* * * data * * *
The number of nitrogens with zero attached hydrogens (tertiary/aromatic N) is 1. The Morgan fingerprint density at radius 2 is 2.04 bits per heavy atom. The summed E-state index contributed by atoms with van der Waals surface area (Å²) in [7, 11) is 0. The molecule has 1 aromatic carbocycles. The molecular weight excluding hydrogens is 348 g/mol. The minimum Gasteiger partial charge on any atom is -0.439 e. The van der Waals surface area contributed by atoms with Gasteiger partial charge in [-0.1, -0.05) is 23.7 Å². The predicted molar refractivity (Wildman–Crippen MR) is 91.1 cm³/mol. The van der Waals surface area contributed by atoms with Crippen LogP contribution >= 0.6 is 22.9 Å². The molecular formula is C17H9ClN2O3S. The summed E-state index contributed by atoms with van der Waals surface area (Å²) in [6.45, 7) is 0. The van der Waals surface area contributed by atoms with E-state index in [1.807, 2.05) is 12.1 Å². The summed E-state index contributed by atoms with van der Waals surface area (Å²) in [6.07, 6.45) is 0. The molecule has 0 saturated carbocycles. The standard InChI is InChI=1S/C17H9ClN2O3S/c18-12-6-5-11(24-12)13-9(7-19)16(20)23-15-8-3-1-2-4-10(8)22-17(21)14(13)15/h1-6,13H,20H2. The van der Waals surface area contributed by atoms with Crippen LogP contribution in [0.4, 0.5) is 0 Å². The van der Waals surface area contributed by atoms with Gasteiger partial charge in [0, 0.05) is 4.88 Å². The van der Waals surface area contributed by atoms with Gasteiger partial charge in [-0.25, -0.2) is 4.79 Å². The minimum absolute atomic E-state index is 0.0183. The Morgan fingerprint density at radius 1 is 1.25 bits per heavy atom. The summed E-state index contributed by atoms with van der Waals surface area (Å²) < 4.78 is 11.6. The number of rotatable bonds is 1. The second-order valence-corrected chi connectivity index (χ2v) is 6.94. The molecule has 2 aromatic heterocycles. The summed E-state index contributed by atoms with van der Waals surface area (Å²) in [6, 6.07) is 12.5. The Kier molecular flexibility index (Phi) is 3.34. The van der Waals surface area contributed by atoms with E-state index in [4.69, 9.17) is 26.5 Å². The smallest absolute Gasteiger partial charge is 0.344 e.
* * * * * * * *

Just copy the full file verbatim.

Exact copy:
The number of nitrogens with zero attached hydrogens (tertiary/aromatic N) is 1. The Morgan fingerprint density at radius 2 is 2.04 bits per heavy atom. The summed E-state index contributed by atoms with van der Waals surface area (Å²) in [7, 11) is 0. The molecule has 1 aromatic carbocycles. The molecular weight excluding hydrogens is 348 g/mol. The minimum Gasteiger partial charge on any atom is -0.439 e. The van der Waals surface area contributed by atoms with Gasteiger partial charge in [-0.1, -0.05) is 23.7 Å². The predicted molar refractivity (Wildman–Crippen MR) is 91.1 cm³/mol. The van der Waals surface area contributed by atoms with Crippen LogP contribution >= 0.6 is 22.9 Å². The molecular formula is C17H9ClN2O3S. The summed E-state index contributed by atoms with van der Waals surface area (Å²) in [6.45, 7) is 0. The van der Waals surface area contributed by atoms with E-state index in [1.807, 2.05) is 12.1 Å². The summed E-state index contributed by atoms with van der Waals surface area (Å²) in [6.07, 6.45) is 0. The molecule has 0 saturated carbocycles. The standard InChI is InChI=1S/C17H9ClN2O3S/c18-12-6-5-11(24-12)13-9(7-19)16(20)23-15-8-3-1-2-4-10(8)22-17(21)14(13)15/h1-6,13H,20H2. The van der Waals surface area contributed by atoms with Crippen LogP contribution in [0.4, 0.5) is 0 Å². The van der Waals surface area contributed by atoms with Gasteiger partial charge in [0, 0.05) is 4.88 Å². The van der Waals surface area contributed by atoms with Gasteiger partial charge in [-0.25, -0.2) is 4.79 Å². The minimum absolute atomic E-state index is 0.0183. The Morgan fingerprint density at radius 1 is 1.25 bits per heavy atom. The summed E-state index contributed by atoms with van der Waals surface area (Å²) < 4.78 is 11.6. The number of rotatable bonds is 1. The second-order valence-corrected chi connectivity index (χ2v) is 6.94. The molecule has 2 aromatic heterocycles. The summed E-state index contributed by atoms with van der Waals surface area (Å²) in [6, 6.07) is 12.5. The Kier molecular flexibility index (Phi) is 3.34. The van der Waals surface area contributed by atoms with E-state index in [4.69, 9.17) is 26.5 Å². The smallest absolute Gasteiger partial charge is 0.344 e.